5030 Literary Criticism (3)
An examination of selected theories of literature.
5040 Feminist Critical Theory (3)
Same as WGST 5040. Prerequisite: Graduate standing and consent of instructor. A consideration of feminist critical theory as a means of reassessing literary texts and our cultural heritage. After exploring the roots of feminist criticism, the seminar will examine Anglo-American and continental debates on theories of language, writing and representation. In providing an interdisciplinary context the course will consider studies in psychology, anthropology, history, and philosophy/theology which have influenced and enriched feminist approaches to literature.
5150 Magical Realism Workshop (3)
Prerequisites: Open to student in the MFA Program and other graduate students with consent of instructor. Half of this course will be a study of the classic texts of magical realism and the other half will be a fiction workshop in which the members of the class will write in this imaginative and symbolic genre. Non-MFA students will write a critical study of magical realism.
5180 Form and Theory of Poetry (3)
Prerequisites: Open to students in the MFA Program and other graduate students with consent of instructor. This course explores various aspects of traditional and contemporary poetry. The student will gain an understanding of formal poetry-rhyme and meter-as well as of traditional types of poetry, for example, the lyric and the narrative. Throughout the course, an emphasis will be maintained on free verse and a greater understanding of its practice. Students will read selectively in the poetry, theory, and critical approaches of various periods, for example, the romantic and the modern, and within various movements, such as the symbolist or confessional.
5250 Studies in Middle English Literature (3)
Special topics in English literature before 1500.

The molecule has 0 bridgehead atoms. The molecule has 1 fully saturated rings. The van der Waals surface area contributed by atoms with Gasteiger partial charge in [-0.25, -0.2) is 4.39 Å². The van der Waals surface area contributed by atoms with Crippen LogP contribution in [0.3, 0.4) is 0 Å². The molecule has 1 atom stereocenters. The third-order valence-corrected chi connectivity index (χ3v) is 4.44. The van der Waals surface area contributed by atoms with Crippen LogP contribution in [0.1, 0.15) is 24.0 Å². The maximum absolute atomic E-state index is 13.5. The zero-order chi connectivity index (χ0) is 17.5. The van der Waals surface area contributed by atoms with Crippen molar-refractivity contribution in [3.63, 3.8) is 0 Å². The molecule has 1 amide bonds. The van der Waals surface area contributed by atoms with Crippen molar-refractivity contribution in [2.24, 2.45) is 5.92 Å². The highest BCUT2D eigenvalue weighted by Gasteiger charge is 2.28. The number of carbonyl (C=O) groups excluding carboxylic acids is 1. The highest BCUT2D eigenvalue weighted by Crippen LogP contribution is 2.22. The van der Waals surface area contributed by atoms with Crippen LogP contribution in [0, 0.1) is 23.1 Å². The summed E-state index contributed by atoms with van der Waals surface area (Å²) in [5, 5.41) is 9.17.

5300 Renaissance Literature (3)
Special topics in English literature from 1500 to 1660.
5400 Eighteenth-Century Literature (3)
Studies in Augustan poetry and prose, including drama and fiction, with emphasis on background and major figures.
5500 Nineteenth-Century Literature (3)
Special topics in English romanticism, in Victorian life and thought, and in the development of the novel and of poetry between 1797 and 1914.
5600 American Literature Before 1900 (3)
Selected American writers or topics from the Colonial period to 1900.
5650 Critical Studies in African American Texts (3)
This course will examine the critical and literary work of African Americans and Afro-Caribbeans. It will focus on fiction, poetry, short stories and essays expressing the major cultural, literary and thematic concerns of African American writing in the latter part of the twentieth century. Students will become familiar with "movements" in African American literature such as protest literature, the Black Arts Movement, and/or the emergence of African American Women's writing, among others. Students will utilize current scholarship, theory, and criticism as a means to investigate and study primary texts in the course.
5700 Twentieth-Century American Literature (3)
Selected American writers or topics from 1900 to the present.
5750 Twentieth-Century British Literature (3)
Selected British and Commonwealth writers of the twentieth century.
5910 Studies in Poetry (3)
Study of a few selected British and American poets.
5920 Studies in Fiction (3)
Study of a few selected British and American novelists and short story writers.
5930 Studies in Drama (3)
Study of a few selected British and American dramatists.
5940: Seminar in Gender and Literature (3)
Gender studies in literature of different periods, types, and genres; satisfies area requirement appropriate to its period, national literature, and genre. Same as WGS 5940.
5950 Seminar in Special Topics (1-3)
Special topics which are not covered in other graduate-level English courses.
5970 Independent Reading (1-3)
Directed study in areas of English for which courses are not available.
6000 Thesis (6)
Prerequisite: 3.5 graduate G.P.A. Thesis research and writing on a selected topic in English studies.